I have a real life friend who spends $400 dollars (USD) on PC versions of video games a year as long as they have Windows XP supported.

I purchase PC versions of video games that have support for Windows XP, Windows Vista, Windows 7, Windows 8, and Windows 8.1 only.

What you’re asking for, and what you’re stating are two entirely different things. You’re looking to develop games specifically targeted towards the WinXP OS. How many of those game developers are specifically making games for WinXP, compared to those that are just adding support for WinXP. Obviously, when creating a game you want to try and reach the largest target market possible while still maintaining focus on your project. If WinXP is easily supported then it’s a no-brainer to shove backwards compatibility into your product. However, Microsoft is dropping support for Windows Forms, COM and Win32 libraries are beginning to be phased out (Though WinRT is easily comparable to older COM libraries based on it’s API calls for things such as 3D Printers, Web Cams, etc.). It becomes a logistics issue when continuing to develop the Unreal Engine because, quite soon, newer iterations of Visual Studio won’t offer such support - and it will be more of a headache to maintain WinXP backwards-compatibility than it’s worth. This is called ROI analysis btw.

I will just bring the PC version of Metro: Last Light up again.

4A Games, A4 Games or whatever the name of the video game development company that developed Metro: Last Light is said they developed the PC version of Metro: Last Light to have next generation graphics in mind and it supports Windows XP. For Minimum system requirement it says Windows XP (32- bit only), Windows Vista, Windows 7, and Windows 8. I am asking for Windows XP 64 bit support only from Service Pack 2. No 32 bit Windows XP support for Unreal Engine 4. 32 Bit needs to disappear permanently from PC versions of video games. I read Windows 8.1 support will come or probably has it I don’t know I still have not purchased Metro: Last Light yet all I know is I read Windows 8.1 support will come months ago. It also supports DirectX 9.0c, DirectX 10, and DirectX 11.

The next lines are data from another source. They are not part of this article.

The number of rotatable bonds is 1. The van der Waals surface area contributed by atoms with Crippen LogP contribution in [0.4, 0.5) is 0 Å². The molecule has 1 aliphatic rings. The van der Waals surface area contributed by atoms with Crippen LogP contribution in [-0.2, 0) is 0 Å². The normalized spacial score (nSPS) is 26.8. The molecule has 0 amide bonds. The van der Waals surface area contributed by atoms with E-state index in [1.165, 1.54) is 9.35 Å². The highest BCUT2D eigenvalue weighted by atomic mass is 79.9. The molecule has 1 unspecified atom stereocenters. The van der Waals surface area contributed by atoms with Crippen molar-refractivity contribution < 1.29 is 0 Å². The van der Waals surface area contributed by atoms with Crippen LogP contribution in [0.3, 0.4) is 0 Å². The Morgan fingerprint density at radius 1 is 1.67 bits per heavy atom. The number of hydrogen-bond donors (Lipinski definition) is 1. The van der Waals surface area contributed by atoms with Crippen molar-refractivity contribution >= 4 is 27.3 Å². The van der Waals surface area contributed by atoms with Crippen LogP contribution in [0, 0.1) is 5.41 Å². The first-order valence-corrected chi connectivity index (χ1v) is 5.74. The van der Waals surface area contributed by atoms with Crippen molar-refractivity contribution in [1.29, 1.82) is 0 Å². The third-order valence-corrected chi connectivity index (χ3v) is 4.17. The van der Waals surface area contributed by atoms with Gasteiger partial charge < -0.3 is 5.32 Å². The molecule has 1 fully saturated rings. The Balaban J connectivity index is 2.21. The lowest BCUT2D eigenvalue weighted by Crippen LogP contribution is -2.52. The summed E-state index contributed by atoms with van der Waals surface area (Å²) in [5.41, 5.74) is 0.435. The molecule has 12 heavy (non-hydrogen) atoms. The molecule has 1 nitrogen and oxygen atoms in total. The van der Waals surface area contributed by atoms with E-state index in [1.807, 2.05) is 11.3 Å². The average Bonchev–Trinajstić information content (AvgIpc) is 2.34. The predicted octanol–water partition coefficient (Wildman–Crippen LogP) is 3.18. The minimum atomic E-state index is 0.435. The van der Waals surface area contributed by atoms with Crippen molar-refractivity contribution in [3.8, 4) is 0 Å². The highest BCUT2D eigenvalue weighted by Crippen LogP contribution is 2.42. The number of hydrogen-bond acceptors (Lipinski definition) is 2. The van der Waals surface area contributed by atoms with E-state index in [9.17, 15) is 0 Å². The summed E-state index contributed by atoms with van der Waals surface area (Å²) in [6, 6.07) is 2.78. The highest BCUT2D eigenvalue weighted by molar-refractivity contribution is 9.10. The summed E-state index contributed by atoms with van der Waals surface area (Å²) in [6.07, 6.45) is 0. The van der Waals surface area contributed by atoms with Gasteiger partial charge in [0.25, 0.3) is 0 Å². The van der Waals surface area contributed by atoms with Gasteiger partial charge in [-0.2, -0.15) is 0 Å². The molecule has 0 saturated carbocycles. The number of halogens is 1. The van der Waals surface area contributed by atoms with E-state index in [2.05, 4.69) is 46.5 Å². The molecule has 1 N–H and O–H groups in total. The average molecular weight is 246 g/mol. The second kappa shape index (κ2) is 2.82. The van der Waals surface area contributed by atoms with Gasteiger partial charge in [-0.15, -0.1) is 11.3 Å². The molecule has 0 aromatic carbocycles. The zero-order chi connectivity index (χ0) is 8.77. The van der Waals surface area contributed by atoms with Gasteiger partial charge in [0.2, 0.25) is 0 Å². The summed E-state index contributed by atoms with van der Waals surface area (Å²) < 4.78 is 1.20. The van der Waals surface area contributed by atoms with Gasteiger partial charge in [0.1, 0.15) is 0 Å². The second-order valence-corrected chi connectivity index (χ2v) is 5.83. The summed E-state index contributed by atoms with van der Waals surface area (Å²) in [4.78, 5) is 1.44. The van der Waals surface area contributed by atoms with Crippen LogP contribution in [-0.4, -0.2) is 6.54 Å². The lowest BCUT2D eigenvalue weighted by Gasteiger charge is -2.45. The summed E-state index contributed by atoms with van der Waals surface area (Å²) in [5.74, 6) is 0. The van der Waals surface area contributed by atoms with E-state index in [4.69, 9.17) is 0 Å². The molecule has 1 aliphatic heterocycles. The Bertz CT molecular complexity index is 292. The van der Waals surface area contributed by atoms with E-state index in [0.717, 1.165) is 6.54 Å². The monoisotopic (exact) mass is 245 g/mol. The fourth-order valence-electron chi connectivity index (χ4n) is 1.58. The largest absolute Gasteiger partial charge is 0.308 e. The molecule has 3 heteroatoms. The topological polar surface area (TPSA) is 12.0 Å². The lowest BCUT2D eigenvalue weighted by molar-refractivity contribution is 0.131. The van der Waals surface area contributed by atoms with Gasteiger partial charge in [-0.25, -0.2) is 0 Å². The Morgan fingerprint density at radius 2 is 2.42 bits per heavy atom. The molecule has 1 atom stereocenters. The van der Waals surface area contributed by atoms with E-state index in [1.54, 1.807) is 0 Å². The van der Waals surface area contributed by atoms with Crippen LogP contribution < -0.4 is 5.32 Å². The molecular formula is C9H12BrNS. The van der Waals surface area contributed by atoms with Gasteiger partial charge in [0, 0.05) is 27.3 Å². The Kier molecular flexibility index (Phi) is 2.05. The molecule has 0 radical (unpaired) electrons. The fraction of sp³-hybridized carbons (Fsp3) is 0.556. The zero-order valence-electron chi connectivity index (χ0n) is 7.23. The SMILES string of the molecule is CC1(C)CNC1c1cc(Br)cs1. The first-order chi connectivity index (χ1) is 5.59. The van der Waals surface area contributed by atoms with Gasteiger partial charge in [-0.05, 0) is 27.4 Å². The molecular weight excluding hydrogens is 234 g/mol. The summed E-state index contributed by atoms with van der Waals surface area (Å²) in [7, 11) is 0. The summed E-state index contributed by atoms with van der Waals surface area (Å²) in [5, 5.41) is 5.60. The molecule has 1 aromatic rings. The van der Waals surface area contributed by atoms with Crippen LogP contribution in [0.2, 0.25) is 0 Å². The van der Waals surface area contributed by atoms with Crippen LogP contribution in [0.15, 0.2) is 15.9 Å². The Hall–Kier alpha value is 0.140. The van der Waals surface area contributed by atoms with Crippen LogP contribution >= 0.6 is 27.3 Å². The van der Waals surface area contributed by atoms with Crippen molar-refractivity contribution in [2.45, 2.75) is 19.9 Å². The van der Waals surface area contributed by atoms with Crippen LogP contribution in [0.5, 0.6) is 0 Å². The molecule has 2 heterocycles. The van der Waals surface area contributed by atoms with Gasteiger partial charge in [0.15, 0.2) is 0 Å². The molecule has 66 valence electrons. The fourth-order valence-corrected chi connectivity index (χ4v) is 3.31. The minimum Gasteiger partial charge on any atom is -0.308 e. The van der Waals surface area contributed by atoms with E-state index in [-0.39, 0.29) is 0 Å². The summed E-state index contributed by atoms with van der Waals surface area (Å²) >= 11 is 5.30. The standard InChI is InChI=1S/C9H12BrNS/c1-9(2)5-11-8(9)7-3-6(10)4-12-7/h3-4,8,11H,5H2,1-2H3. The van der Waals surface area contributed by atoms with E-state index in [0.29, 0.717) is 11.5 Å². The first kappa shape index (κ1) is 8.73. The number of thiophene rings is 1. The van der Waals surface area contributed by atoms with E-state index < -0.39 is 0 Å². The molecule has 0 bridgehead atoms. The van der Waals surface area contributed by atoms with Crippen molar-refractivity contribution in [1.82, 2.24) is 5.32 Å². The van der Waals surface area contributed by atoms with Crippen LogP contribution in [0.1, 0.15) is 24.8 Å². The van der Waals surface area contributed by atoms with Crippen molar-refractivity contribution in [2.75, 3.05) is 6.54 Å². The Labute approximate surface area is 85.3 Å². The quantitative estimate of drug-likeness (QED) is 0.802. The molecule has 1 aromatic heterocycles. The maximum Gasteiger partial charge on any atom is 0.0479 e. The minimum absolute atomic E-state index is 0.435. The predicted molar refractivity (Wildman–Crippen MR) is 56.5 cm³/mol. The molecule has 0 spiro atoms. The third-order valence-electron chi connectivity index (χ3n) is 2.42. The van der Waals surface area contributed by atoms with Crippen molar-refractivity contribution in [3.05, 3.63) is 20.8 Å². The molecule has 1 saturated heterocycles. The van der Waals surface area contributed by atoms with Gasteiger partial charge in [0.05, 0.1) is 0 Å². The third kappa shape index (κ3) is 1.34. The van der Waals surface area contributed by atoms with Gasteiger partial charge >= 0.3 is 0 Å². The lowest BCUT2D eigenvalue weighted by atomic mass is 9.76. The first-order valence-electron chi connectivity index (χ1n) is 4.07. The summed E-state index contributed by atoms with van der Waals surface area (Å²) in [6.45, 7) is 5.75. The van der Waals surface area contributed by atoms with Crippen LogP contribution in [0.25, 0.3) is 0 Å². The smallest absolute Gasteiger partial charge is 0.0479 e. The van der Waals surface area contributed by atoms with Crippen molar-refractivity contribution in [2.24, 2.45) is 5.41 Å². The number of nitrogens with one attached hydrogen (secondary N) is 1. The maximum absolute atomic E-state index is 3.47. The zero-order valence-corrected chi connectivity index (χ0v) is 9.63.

Windows XP support, if it ever happens is unlikely to be worthwhile:
A) UE4 is mostly orientated towards the DirectX11 feature set, which XP does not support.
B) XP is a declining operating system that will shortly no longer be supported. Chances are anyone hanging on has hardware that is equally as old and can’t run modern games anyway.
C) XP’s 64-bit version has really **** driver support from 3rd parties.

A) I know this I explained it many times I also explained many times that the PC version of Metro 2033, Red Faction: Armageddon, Saints Row: The Third, Metro: Last Light and a few other PC versions of video games support DirectX 9, DirectX 10, and DirectX 11 as well as Windows XP, Windows Vista, Windows 7, and Windows 8. Metro: Last Light released for sale in 2013 and is one of the best looking PC versions of video games in DirectX 11 and has Nvidia’s PhysX physics engine support and yet still has support for Windows XP and DirectX 9.

B) Windows XP will not decline to 10% or even 5% any time soon I don’t think even in the next 10 years. There are a lot of PC gamers who are refusing to purchase new Windows Operating Systems (OS’s). I personally want to develop PC versions of video games on Unreal Engine 4 and have them have support for Windows XP, Windows Vista, Windows 7, Windows 8, Windows 8.1, and Windows 9 as well as DirectX 9.0c, DirectX 10, DirectX 11, DirectX 11.1, DirectX 11.2, and DirectX 12. Windows XP is still 29% of the market if you count Steam’s survey it’s 35% on Steam it says 5% of PC gamers run Windows XP. Windows XP all in all is 29% of the PC gamer market because not every single PC gamer who has Windows XP has Steam installed. A lot of PC gamers hate Digital Rights Management (DRM) and prefer to purchase the PC versions of their video games from gog.com or 100% Digital Rights Management (DRM) free physical boxed versions of the PC versions of video games from brick and mortar retailer stores. As I said many times when Microsoft stops supporting Windows XP in April, 2014 just run a firewall 24/7 so you don’t get malware and viruses.

C) Windows XP 64-bit runs fine on my PC.

I can keep coming up with lots and lots of good reasons to support Windows XP and DirectX 9. DirectX 9 also runs on Windows Vista, Windows 7, Windows 8, Windows 8.1, and will run on Windows 9